When I stand at the windows that overlook the back garden, what’s most noticeable, especially if snow has fallen, are the evergreen and coniferous trees and shrubs. I’m mainly a deciduous kind of gal, but I’m glad those solid silhouettes are there to contrast with the open forms of the maples, oaks, dogwoods, hydrangeas and magnolias that make up most of the woody plants in the garden.
Many of the evergreens are varieties of cedars, including a large ‘Green Giant’ (Thuja x plicata ‘Green Giant’) near the birdfeeder. The fat cedar offers shelter and a resting spot as the cardinals, wrens and blue jays take turns at the feeder, and seems almost animated at times with birdsong and bobbing branches.
Even small gardens have space for a few dwarf conifers. Now might be a good time to look outside at your own garden to determine where one or two might enhance your winter landscape. “Long-Needled Pines” and “Designing with Dwarf Conifers” offer inspiration and suggestions.
One of the reasons I’m drawn to deciduous trees — other than the glowing colours of fall foliage and architectural shapes — is that some have intricately patterned bark, too. Stewartia, paperback maple and lacebark elm are a few we’ve planted over the years. Here are eight other specimens with beautiful bark.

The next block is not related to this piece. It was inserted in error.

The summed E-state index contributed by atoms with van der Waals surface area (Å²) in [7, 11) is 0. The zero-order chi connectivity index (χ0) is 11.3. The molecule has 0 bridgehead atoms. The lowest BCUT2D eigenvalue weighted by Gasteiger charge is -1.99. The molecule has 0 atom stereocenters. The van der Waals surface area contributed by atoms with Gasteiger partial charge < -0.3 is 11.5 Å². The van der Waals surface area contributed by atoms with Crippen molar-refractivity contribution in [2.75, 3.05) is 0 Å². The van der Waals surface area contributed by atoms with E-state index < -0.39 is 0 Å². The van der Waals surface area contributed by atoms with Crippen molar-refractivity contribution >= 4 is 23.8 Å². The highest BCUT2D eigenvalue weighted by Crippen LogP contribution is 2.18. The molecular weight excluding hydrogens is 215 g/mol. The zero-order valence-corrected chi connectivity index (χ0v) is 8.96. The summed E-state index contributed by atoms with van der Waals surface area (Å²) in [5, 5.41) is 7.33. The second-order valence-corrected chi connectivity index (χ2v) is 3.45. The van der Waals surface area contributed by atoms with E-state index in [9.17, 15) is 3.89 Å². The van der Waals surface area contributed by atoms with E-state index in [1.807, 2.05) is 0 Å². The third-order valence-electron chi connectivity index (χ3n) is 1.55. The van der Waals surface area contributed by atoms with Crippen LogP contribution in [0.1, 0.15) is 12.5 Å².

For those of you who are true bark aficionados and also enjoy a bit of a scavenger hunt, check out this bark poster. You could download a copy to take with you on your next winter walk to help identify what you see on the trail. “Bark is like almost everything in nature — the more you look the more you see,” writes the photographer.
Calamint named perennial of 2021
It’s a new year and the proclamations are beginning to roll in. The Perennial Plant Association has voted calamint (Calamintha nepeta spp. nepeta) the perennial of 2021. “Undemanding and dependable, calamint provides the perfect foil for other summer bloomers and foliage,” the PPA writes.
These mounding plants (Zone 5) with tiny pale lavender flowers bloom in full sun from summer through late fall in my garden. They’ve lasted for years and never required dividing. Admittedly they’re not particularly showy, but still worthwhile because they’re pest-free and a magnet for pollinators. This last attribute is especially important as the plants provide nectar and pollen well into late fall, when there’s not much available for bees and wasps to feed on.
Award-winning ‘Rainbow’s End’ hosta
‘Rainbow’s End’ is the American Hosta Growers Association’s pick for 2021. According to the Laidback Gardener, the association never selects a new cultivar, but rather one that has a proven track record and performs well in different hardiness zones. Winners also need to have good garden presence and exhibit an above average resistance to common garden pests. Boldly variegated ‘Rainbow’s End’, about 10 inches (25 cm) tall with narrow, textured foliage, was launched in 2006, so perhaps you already have it. If not, maybe add it to your growing plant list, along with a few pots of calamint.